Ellsberg, Manning, Snowden: the varying fates of whistleblowers.

It wasn't what he said exactly that changed my worldview. It was the example he was setting with his life. How his words in general showed that he was a stellar American. There was no question in my mind that my government was involved in an unjust war that was going to continue and get larger. I left the auditorium and found a deserted men's room. I sat on the floor and cried for over an hour, just sobbing. The only time in my life I've reacted to something like that.”

A response to the fighting in Iraq? Or Afghanistan? In fact, this was Daniel Ellsberg’s reaction to a War Resisters League meeting he attended in 1969. At the time, he worked for RAND, the US Armed Forces think tank. As Ellsberg listened to a young man explain his refusal to fight in Vietnam, he had an epiphany. It triggered one of the twentieth century’s most famous acts of whistleblowing. Ellsberg decided to leak Pentagon papers that revealed the futility of the Vietnam war effort – the US government had known, at an early stage, that the war was unwinnable.

He faced trial and the prospect of up to 115 years in jail, but revelations of FBI skulduggery – including illegal wire-tapping – led to all charges being dismissed. Instead of a life in prison, Ellsberg has received several awards over the years, including the Right Livelihood Award – seen as an alternative Nobel Prize – in 2006. Time has defined his whistleblowing as a brave and important act.

Ellsberg’s fate contrasts with those of Edward Snowden and Chelsea (formerly Bradley) Manning. Snowden’s exposure of illegal surveillance programmes has forced him to abandon his family and seek asylum in Russia. Manning’s exposure of potential human rights violations and the flouting of international humanitarian law by the US army has landed her a 35-year jail term.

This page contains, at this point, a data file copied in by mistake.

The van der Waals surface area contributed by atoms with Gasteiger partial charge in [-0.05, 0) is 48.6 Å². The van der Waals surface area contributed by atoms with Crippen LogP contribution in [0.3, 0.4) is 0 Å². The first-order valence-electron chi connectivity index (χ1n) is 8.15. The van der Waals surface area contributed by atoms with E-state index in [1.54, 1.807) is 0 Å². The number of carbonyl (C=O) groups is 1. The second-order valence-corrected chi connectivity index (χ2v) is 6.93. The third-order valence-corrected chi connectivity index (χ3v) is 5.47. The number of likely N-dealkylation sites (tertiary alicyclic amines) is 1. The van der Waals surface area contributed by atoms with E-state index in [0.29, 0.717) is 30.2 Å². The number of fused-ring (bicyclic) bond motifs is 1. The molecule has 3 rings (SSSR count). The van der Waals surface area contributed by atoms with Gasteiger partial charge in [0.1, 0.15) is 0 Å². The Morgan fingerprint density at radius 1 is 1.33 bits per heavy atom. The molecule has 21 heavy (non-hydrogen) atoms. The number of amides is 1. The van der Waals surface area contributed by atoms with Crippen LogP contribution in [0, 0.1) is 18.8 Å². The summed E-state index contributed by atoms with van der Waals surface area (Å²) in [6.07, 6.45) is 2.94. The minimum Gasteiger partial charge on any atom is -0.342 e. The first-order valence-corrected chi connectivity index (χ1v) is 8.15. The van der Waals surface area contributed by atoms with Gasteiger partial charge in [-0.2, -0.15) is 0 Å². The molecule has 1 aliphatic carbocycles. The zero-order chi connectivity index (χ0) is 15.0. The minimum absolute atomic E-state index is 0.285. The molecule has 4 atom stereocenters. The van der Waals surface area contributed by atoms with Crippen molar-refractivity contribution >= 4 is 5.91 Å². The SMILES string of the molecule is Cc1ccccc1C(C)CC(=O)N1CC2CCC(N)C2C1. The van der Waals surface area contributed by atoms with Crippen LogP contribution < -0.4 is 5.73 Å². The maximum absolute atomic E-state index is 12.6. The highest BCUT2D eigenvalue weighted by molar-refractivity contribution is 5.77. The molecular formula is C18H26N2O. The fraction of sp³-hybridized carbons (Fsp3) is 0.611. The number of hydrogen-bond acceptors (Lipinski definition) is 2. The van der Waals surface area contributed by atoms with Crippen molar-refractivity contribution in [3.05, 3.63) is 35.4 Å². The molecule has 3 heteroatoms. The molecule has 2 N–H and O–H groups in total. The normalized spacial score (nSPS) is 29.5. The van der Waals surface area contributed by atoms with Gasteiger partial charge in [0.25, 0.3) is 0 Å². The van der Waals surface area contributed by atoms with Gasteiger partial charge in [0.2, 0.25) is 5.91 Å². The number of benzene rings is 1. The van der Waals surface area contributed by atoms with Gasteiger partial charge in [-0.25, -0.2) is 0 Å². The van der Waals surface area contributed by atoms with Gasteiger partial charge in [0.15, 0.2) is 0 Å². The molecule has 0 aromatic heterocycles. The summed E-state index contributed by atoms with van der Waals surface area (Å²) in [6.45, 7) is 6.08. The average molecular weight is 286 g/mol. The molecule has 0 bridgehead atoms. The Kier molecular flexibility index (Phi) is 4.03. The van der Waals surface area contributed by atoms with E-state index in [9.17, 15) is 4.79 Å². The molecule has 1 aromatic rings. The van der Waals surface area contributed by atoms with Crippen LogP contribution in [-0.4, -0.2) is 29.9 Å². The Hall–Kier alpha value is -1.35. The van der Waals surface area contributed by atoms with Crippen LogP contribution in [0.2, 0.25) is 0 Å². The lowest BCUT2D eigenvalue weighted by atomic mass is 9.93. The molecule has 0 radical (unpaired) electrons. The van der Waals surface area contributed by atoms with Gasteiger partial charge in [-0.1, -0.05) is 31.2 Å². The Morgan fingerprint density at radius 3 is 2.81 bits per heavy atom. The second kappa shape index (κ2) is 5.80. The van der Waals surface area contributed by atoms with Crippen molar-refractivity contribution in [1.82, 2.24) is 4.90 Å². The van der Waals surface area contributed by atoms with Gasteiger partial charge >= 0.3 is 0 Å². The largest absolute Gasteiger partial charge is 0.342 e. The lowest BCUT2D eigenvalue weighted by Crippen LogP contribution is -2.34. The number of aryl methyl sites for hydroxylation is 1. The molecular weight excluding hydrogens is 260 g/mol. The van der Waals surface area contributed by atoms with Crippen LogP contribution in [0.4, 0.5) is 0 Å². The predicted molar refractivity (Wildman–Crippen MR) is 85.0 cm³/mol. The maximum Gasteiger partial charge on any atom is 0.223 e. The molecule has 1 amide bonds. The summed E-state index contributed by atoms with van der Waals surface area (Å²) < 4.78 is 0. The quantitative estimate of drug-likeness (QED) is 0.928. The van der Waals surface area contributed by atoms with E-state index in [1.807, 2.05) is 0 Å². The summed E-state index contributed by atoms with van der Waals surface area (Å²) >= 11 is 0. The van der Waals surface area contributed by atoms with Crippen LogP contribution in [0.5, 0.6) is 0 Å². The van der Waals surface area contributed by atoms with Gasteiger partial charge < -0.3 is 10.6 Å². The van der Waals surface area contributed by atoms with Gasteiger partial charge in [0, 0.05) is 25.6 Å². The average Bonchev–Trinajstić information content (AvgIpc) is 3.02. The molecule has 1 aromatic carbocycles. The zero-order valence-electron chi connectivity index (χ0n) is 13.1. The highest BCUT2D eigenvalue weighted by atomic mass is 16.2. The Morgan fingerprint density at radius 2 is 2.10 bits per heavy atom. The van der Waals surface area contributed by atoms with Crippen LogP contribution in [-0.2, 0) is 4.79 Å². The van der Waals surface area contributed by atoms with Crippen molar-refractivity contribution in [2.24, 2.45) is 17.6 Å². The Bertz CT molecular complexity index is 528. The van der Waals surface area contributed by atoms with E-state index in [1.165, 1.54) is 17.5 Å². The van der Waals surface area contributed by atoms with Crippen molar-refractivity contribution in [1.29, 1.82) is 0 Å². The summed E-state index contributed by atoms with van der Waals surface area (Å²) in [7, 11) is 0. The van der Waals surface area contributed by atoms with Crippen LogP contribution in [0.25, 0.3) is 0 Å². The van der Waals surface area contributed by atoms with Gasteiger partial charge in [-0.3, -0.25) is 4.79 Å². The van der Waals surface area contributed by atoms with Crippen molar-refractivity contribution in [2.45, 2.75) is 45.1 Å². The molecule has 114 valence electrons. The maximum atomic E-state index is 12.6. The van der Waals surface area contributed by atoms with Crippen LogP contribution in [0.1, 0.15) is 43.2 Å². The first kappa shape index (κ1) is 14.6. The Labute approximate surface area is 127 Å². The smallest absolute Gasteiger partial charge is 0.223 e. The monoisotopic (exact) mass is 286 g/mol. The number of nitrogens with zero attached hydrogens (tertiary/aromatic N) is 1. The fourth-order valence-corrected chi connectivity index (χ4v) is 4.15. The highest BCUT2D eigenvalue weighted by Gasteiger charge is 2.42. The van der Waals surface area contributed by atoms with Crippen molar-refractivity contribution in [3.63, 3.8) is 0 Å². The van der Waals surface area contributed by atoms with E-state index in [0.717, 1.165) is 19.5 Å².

In the medieval fantasy Game of Thrones, the House of Lannister’s retaliations are brutal and heavy, ensuring that their name remains feared. The disproportionate punishment of Manning resembles Lannister justice in its medieval severity. As Widney Brown, Senior Director of International Law and Policy at Amnesty International, says, “it’s hard not to draw the conclusion that Manning's trial was about sending a message: the US government will come after you.”

Last week Manning apologised for harming the US, but the damage she has caused remains uncertain. ‘National security’ is often invoked as a reason for US actions. Yet, despite talk of information sources being endangered, there is scant evidence of the leaks causing any repercussions – other than embarrassment, of course.

The persecution of those exposing unlawful activity appears even more extraordinary given the lack of accountability for crimes committed by US forces. No charges have been issued in relation to the US secret detention programme. Eleven low-ranking soldiers were convicted for the human rights abuses committed at Abu Ghraib. They served a combined total of less than thirty years in prison. Manning’s sentence will comfortably surpass their cumulative jail time. 

Ellsberg, Manning and Snowden all bore secrets they found unconscionable, but their actions have carved different futures. Ellsberg’s courage has been praised over the past four decades. Amnesty is calling for the US to commute Chelsea Manning’s sentence; her decisions, born from good intentions, deserve better than four decades of cell walls. 

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Our blogs are written by Amnesty International staff, volunteers and other interested individuals, to encourage debate around human rights issues. They do not necessarily represent the views of Amnesty International.
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